Civil Liberties & the Supreme Court

Civil Liberties & the Supreme Court


Civil Liberties & the Supreme Court

In 1978, the Pregnancy Discrimination Act amended Title VII of the Civil Rights Act of 1964. The purpose of the Pregnancy Discrimination Act is to ensure that employers are not discriminating on the basis of pregnancy (“The Pregnancy Discrimination Act of 1978”, n.d.). Both the Pregnancy Discrimination Act and the Americans with Disabilities Act played a role in the civil liberties case of Young v. United Parcel Service. The ruling of this case by the Supreme Court has been really important in ensuring that pregnant individuals, along with those who have given birth, are treated equally to those with disabilities.

Peggy Young was a delivery driver for the United Parcel Service (UPS) when she became pregnant is 2006. The medical practitioner for Young instructed her to not lift more than twenty pounds while working, but UPS requires employees to lift up to seventy pounds. Rather than providing accommodations to Young while she was pregnant, UPS forced Young to take an unpaid leave of absence, since she had used her family medical leave. Since Young was forced into taking an extended unpaid leave of absence, she ultimately lost her medical coverage (“Young v. United Parcel Services, Inc”, 2019).

When Peggy Young brought a federal lawsuit against UPS, UPS continued to argue that their decision to not accommodate Young’s needs was non-discriminatory and followed their company policy. UPS argued that their company policy did not take pregnancy into account when it came to making accommodations for their employees (Morris, 2015). Young claimed that UPS worked to ensure they upheld the Americans with Disabilities Act by accommodating the needs of disabilities requiring lighter forms of work. Employees that had disabilities with limitations were provided driving routes that were easier along with lighter loads. Young showed UPS policies that stated accommodations would be made for employees injured on the job, had disabilities covered by the Americans with Disabilities Act, and employees who lost their Department of Transportation certificates (“Supreme Court of the United States”, 2014). Two lower courts had sided with UPS on this case, but the Supreme Court disagreed with these lower courts findings (Morris, 2015).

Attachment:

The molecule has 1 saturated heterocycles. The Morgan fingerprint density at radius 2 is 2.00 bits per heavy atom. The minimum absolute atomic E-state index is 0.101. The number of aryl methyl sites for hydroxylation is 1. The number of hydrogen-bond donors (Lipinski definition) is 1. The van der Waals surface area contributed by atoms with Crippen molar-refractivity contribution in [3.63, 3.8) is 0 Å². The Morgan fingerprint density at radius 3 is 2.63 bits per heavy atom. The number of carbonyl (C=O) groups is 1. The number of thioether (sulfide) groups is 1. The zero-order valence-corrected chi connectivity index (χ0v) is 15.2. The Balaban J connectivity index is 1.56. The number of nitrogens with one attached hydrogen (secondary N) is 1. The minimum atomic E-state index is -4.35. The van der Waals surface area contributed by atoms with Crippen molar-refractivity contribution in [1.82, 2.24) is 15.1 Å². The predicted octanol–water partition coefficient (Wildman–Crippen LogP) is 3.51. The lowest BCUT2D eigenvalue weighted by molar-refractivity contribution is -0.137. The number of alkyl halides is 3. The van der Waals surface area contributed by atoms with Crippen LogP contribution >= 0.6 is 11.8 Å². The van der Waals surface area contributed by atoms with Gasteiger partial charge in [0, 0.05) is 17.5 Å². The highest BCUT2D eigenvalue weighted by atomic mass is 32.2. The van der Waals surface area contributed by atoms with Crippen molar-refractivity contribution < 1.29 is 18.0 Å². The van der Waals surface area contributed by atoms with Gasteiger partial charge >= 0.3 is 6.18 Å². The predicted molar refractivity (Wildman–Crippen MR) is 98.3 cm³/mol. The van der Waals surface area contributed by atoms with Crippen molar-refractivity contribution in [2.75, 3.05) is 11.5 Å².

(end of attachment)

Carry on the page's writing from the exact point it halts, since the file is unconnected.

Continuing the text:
Though the Supreme Court was in Young’s favor, they did not agree with her interpretation of the law. Young believed that employers must accommodate pregnant women when they are providing accommodations to non-pregnant employees (Morris, 2015). The Supreme Court felt that Congress did not intend for the Pregnancy Discrimination Act to grant pregnant workers an unconditional most favored nation status (“Supreme Court of the United States”, 2014). The reason the Supreme Court got involved with this case is for the reason of it being a civil rights case, as the Pregnancy Discrimination Act is part of the Civil Rights Act under the Bill of Rights.

The main purpose for the creation of the Pregnancy Discrimination Act was to prevent sex discrimination on the basis of pregnancy (“Supreme Court of the United States”, 2014). Under this Act, an employer cannot refuse hire to someone for having pregnancy related conditions. The employer is also unable to single out pregnant employees or pregnancy related conditions. If an employee is unable to perform job duties temporarily, the employer is then required to treat her the same as any other temporarily disabled employee (“Facts About Pregnancy Discrimination”, n.d.). Some examples of this would be the employer providing light duty, modifying tasks, disability leave, or even leave without pay. In 2008, Congress updated the definition of “disability” under the ADA to make clear that physical or mental impairments that limit someone’s ability to lift, stand, or bend are covered under ADA disabilities (“Supreme Court of the United States”, 2014).

The case of Young v. United Parcel Service is important because Peggy Young’s situation is not an isolated one. Unfortunately, it seems to be common that pregnant women need to ask for accommodations, but are often denied by their employer, thus resulting in these women having to take unpaid leave of absence. With pregnancy accommodations becoming more complex, there are many lawmakers that feel there needs to be some clarity when it comes to the Pregnancy Discrimination Act. It is important that both employees and employers understand the requirements under any pregnancy accommodation law, so there is no confusion on what is or is not covered. Most states that have passed these pregnancy accommodation laws have decreased in their number of discrimination claims filed (Morris, 2015). Women comprise of nearly half of the workforce today, and it is likely that the majority of these women are going to become pregnant during their working life. With knowing this, it is crucial for there to be pregnancy accommodation laws in place that are clear to all parties involved.


The Pregnancy Discrimination Act of 1978(n.d.). Retrieved from 

“Young v. United Parcel Service, Inc.” Oyez, Accessed 20 Apr. 2019. 

Morris, L. (2015). What Young vs. UPS Means for Pregnant Workers and Their Bosses. Retrieved from 

Supreme Court of the United States(2014). Retrieved from 

Facts About Pregnancy Discrimination(n.d.). Retrieved from